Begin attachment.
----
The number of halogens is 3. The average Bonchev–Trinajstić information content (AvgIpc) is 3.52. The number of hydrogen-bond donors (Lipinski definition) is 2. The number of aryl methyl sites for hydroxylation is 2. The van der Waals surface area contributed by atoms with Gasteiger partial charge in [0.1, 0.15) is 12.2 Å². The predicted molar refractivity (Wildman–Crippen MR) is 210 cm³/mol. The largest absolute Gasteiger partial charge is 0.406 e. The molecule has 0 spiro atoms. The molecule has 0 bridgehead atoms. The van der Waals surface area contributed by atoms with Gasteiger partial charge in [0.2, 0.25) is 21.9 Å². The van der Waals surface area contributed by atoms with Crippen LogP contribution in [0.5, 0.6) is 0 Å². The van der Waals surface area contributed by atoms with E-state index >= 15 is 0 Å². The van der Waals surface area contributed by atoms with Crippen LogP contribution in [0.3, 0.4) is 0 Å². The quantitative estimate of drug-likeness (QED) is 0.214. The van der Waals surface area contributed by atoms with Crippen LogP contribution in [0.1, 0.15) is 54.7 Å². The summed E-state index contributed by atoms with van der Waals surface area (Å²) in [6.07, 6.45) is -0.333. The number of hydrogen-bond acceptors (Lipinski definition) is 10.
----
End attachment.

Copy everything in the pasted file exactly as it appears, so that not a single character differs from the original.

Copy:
The number of halogens is 3. The average Bonchev–Trinajstić information content (AvgIpc) is 3.52. The number of hydrogen-bond donors (Lipinski definition) is 2. The number of aryl methyl sites for hydroxylation is 2. The van der Waals surface area contributed by atoms with Gasteiger partial charge in [0.1, 0.15) is 12.2 Å². The predicted molar refractivity (Wildman–Crippen MR) is 210 cm³/mol. The largest absolute Gasteiger partial charge is 0.406 e. The molecule has 0 spiro atoms. The molecule has 0 bridgehead atoms. The van der Waals surface area contributed by atoms with Gasteiger partial charge in [0.2, 0.25) is 21.9 Å². The van der Waals surface area contributed by atoms with Crippen LogP contribution in [0.5, 0.6) is 0 Å². The van der Waals surface area contributed by atoms with E-state index >= 15 is 0 Å². The van der Waals surface area contributed by atoms with Crippen LogP contribution in [0.3, 0.4) is 0 Å². The quantitative estimate of drug-likeness (QED) is 0.214. The van der Waals surface area contributed by atoms with Crippen LogP contribution in [0.1, 0.15) is 54.7 Å². The summed E-state index contributed by atoms with van der Waals surface area (Å²) in [6.07, 6.45) is -0.333. The number of hydrogen-bond acceptors (Lipinski definition) is 10.